CAA’s Articulate – The telecom sector woes


Context:

  • Some telecom players are facing an existential crisis due to brutal competition and the government demanding unpaid AGR dues. At the same time, internet companies like Facebook and Google are lining up to invest in the telecom sector.

Telecom sector in India

  • Second-largest subscriber base:
    • India has the second largest telecom network in the world.
    • Total subscriber base in the country stood at 1,183.15 million at the end of May 2019.
  • Rising penetration rate:
    • Telecom penetration, also known as tele-density, has grown rapidly over the course of the past few years.
    • Tele-density grew from 18.23 per cent in FY07 to 90.05 per cent in FY19.
  • Second-highest number of internet users:
    • India has the second highest number of internet subscribers globally.
    • India’s active internet subscription has reached 530 million in 2018 at a run rate of 65 million users per year in the last two years.
  • Affordability and lower rates:
    • Availability of affordable smartphones and lower rates of data are expected to drive growth in the Indian telecom industry.

Concerns for telecom industry:

  • Falling consumer demand:
    • The subscriber base as well, tele-density is dipping due to COVID-19 effect where mass movement of migrant labour and joblessness could have resulted in surrendered SIM cards.
    • However overall Tele-density has been increasing since 1999 when India moved away from upfront licence fee payments to a pay-as-you-go regime.
  • Poor mobile broadband reach:
    • Recent statistics show we have 656 million mobile broadband subscribers and too few — about 19 million — fixed broadband subscribers.
    • We have about 35 million fixed line subscribers, and only 19 million broadband subscribers.
    • We are moving towards work from home, long-distance education, tele-medicine and the like being dependent on connectivity, we need a reliable fixed line broadband network.
  • Flaws with Adjusted gross revenues
    • Treating Telcos as wilful defaulters:
      • The government is demanding penal interest from telecom operators which, in a way, defines them as wilful defaulters. They are not wilful defaulters.
    • Delay from both sides:
      • The government has merrily calculated interest on the basis of the number of years. The delay has been from both sides.
    • Definition of AGR:  
      • The AGR is divided into spectrum usage charges and licensing fees, pegged between 3-5 percent and 8 percent respectively.
      • As per DoT, the charges are calculated based on all revenues earned by a telco – including non-telecom related sources such as deposit interests and asset sales.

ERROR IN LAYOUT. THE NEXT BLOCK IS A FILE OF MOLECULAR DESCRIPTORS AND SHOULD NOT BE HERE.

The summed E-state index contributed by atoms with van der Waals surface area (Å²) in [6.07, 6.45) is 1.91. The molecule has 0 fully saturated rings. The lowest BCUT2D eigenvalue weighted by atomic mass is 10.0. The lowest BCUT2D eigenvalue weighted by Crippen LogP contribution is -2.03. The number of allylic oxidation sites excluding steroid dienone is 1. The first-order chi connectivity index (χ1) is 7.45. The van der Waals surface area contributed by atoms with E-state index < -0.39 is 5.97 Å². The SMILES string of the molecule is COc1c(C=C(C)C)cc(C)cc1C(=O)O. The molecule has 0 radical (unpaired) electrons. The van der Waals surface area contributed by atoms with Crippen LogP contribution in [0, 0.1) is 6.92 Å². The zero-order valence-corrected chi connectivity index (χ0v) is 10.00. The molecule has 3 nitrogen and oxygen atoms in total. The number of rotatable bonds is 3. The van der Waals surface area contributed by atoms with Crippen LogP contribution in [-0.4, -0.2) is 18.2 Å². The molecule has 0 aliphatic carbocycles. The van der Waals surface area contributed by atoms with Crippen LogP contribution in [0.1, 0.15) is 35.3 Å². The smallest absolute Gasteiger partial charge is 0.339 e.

• Telcos, on their part, insist that AGR should comprise only the revenues generated from telecom services. In any country, the licence fee is not more than 3%.
      • On October 24, 2019, the apex court had upheld DoT’s definition of AGR, and said that all telcos must pay their dues within three months, that is by January 23, 2020.
      • None of the telcos, however, paid the said dues by the stipulated deadline, in hopes of a bailout package by the DoT.
  • Monopoly in telecom:
    • Even in the U.S., in specific areas, there are only three or four operators which is fine as long as these are equipped to compete. Right now, Reliance jio is moving towards monopolising the market which is worrying for consumers.
  • High taxes:
    • The govt. is  taxing the industry in perpetuity at 33% which is not leaving the money for investment in broadband, fixed line etc.
  • Low average revenue per user (ARPU):
    • According to the ITU’s ICT price basket study, India is ranked 49th in the mobile broadband data plans. So, for about 1.5 GB per month on our average data plan, ARPU is at about $4.75 per month, adjusted for purchasing power parity. The world average, according to the GSM database, is about $8.45.
  • Improper tariffing of data:
    • Today, about 60% of the long distance calls are running on Internet or broadband connectivity. So, there has to be a tariff for voice as well. Free services by Jio hurt the industry.
  • Windfall for internet companies:
    • With 3G and 4G, we have seen Internet companies providing over-the-top services, and they have appropriated much value and relegated telcos to normal bandwidth providers.